How to Fight Sexism on Your Company's Slack
"Your company's Slack is probably sexist,"
writes Quartz reporter Leah Fessler. As on other open-discourse platforms like Reddit, chat rooms, and email listservs, men tend to dominate the conversation.
sexismon Slack is usually subtle or unintentional, it can feel uncomfortable to call it out. Stanford gender research director Caroline Simard suggests teams set a standard for "sharing airtime," so that if a man tends to shut down or dominate discussion, others can point out the policy rather than "call him out."
- Vouch for people's authority. Simard also recommends that people call attention to the credentials of women and people of color, to counteract unconscious assumptions that white men are the most qualified people in the room.
- Use DMs and private groups to speak more directly. "The pressure that exists in public channels to preface or cushion comments and links disappears in DMs and private groups, many women told me," says Fessler. "I, too, become far more direct, and simply myself, over DMs."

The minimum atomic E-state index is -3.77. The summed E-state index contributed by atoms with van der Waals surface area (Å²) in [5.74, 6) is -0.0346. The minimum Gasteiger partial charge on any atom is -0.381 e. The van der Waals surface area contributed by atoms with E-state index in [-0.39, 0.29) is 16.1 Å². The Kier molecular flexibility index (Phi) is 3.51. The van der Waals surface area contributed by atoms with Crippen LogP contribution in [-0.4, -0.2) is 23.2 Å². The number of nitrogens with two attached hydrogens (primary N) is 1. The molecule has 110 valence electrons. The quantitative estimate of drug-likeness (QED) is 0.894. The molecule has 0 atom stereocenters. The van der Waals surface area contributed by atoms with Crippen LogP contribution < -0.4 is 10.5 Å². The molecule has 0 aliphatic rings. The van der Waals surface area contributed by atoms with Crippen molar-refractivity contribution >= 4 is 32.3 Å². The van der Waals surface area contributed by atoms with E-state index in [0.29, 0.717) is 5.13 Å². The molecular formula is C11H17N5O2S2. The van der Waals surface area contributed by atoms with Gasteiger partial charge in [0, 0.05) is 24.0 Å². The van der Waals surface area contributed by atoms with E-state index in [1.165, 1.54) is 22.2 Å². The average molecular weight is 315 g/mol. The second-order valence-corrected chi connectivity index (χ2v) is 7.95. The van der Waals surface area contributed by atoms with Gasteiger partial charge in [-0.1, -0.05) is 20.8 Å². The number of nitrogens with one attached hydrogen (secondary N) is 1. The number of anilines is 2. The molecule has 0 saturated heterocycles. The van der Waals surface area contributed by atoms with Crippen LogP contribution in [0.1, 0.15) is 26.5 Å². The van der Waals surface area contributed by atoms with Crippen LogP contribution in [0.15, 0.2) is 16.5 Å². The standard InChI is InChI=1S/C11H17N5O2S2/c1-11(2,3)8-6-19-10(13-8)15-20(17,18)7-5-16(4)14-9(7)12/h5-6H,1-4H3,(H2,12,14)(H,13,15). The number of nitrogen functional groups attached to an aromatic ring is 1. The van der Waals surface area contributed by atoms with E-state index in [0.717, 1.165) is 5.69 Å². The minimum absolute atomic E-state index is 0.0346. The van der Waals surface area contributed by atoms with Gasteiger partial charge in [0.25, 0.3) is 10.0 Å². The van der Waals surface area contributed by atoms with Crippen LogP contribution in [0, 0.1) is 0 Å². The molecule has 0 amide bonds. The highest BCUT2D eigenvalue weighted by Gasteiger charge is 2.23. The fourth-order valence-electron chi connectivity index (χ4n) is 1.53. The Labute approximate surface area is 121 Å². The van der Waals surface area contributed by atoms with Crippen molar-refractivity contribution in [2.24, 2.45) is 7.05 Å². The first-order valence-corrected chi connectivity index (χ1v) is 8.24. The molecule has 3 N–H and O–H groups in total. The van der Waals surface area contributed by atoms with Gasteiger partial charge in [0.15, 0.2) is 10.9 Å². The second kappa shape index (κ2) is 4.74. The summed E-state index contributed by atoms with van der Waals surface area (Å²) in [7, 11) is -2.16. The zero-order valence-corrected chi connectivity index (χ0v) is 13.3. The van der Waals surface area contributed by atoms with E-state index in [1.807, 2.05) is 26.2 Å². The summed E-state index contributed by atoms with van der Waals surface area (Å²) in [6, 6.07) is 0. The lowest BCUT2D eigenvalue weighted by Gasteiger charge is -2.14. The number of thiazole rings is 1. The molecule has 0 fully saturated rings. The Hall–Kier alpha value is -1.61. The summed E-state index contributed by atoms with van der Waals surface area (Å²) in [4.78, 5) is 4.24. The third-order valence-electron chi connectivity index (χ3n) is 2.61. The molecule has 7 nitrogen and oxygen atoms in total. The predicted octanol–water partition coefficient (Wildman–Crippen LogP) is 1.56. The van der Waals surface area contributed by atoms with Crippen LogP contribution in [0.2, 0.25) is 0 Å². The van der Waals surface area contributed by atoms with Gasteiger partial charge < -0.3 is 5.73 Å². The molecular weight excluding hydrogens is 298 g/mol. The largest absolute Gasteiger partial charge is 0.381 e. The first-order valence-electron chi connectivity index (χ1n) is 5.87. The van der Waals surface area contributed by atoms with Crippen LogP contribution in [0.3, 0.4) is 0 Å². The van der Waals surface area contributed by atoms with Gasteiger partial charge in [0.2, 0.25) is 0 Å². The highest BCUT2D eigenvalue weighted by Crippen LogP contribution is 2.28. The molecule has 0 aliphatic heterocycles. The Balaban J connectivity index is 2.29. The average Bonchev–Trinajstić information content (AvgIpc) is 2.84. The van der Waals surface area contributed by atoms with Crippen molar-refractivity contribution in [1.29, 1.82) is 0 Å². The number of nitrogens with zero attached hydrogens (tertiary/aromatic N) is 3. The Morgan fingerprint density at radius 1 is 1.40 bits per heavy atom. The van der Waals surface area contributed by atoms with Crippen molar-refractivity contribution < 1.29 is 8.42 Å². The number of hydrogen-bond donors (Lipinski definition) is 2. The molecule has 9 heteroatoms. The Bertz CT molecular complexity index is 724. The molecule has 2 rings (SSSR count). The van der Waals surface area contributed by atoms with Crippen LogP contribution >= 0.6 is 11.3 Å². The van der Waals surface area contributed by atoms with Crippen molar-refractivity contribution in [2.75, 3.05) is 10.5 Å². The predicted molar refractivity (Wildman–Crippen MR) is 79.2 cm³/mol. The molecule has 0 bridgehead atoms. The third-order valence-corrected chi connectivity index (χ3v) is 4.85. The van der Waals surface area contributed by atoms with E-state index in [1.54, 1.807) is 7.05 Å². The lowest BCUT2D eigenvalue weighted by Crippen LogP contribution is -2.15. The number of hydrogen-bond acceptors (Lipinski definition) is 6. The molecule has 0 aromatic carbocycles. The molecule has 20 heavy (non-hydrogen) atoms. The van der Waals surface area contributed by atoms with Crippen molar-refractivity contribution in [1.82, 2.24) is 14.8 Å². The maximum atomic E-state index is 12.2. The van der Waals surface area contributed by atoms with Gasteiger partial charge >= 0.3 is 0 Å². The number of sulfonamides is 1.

- Support each other in public channels. Even if a man seems to shut down a woman's idea, other women can chime in and revive it. Studies of email listservs showed that women were more likely to "team up" whether or not they agreed on everything, whereas men behaved like "lone warriors."
- Put women in authority positions. Feminist scholar Dale Spender found that group discourse can shift toward female communication styles-if the group is more than 60% women, and if at least one active moderator is a woman.
The whole feature piece belongs in your Instapaper, as Fessler talks to co-workers, experts, and representatives at Slack, connecting phenomena specific to this platform to larger trends of sexist group dynamics, to diagnose the issue and to find a solution.